Keynote Presentation – The Management of Risk, Land, Sea and Air

Nigel Packham, Associate Director, Safety and Mission Assurance, NASA Johnson Space Centre

Is it Safe? This seems to be a reasonable question to ask when trying to assess whether or not to undertake a particular action or endeavor. Indeed, in the realm of Human Space Flight, this is a commonly asked question. However, when you contemplate strapping your best friends into a capsule atop a launch vehicle capable of producing 7 million pounds of thrust for 8 minutes, you rapidly find out that asking that question is nonsensical.

Human spaceflight is inherently risky, and certainly not “safe”. The better standard that is used by NASA and other high risk organizations is to ask the question, “Is it Safe Enough”. There will always be risk in such endeavors. The challenge is to identify and manage that risk so that the remaining, or residual risk is acceptable.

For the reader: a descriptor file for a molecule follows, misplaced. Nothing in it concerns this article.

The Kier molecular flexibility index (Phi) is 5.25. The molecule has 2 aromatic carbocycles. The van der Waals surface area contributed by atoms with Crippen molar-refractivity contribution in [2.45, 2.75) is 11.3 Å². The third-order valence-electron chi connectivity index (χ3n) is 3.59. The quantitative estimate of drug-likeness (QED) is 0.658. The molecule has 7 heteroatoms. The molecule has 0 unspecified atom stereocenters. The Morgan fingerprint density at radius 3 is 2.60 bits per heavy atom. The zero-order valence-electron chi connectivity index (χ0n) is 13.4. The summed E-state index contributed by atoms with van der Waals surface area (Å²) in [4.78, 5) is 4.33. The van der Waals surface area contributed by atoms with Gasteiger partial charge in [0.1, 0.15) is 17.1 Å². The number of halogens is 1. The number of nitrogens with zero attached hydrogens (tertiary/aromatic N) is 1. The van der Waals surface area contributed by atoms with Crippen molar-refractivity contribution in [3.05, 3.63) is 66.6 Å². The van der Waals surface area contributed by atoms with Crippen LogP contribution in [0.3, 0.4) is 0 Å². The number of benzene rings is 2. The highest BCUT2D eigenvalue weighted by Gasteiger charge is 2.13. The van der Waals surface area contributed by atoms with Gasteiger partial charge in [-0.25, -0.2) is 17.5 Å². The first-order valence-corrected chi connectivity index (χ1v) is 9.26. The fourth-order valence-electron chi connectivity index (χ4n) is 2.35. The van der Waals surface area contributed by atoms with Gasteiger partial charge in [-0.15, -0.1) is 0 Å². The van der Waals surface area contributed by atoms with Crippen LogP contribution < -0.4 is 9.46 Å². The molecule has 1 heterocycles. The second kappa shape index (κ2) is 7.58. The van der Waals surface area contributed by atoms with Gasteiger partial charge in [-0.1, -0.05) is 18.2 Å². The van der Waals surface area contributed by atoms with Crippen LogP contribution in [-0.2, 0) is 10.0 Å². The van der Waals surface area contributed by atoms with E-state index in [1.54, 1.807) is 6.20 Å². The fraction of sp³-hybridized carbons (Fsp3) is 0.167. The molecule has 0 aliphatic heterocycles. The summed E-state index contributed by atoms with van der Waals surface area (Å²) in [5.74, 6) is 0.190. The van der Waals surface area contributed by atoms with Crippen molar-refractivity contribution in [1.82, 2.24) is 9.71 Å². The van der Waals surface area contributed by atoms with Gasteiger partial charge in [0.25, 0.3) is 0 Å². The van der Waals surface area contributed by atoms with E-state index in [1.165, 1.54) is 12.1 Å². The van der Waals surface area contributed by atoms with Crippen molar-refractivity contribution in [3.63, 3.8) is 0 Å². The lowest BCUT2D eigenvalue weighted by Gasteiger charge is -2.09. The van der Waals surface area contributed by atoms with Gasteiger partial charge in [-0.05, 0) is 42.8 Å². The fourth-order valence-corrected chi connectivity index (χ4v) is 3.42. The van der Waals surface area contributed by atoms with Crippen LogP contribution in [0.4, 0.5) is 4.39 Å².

Ideally, the level of risk can be expressed in quantifiable terms of the likelihood of the event happening. We are all familiar with the risk of being struck by lightning being over one in a million (or 1:1,000,000). In human spaceflight, typical residual risks of losing the crew (LOC) are in the 1:200-1:250 range. But can you guess what the real risk of the very first Shuttle flight, STS-1, was back in 1981? I say real, because the LOC risk back in 1981 was estimated to be somewhere between 1:1,000 and 1:10,000.

This presentation will discuss the management of risk in several non-aerospace fields and compare the various methodologies to that used in Human Spaceflight.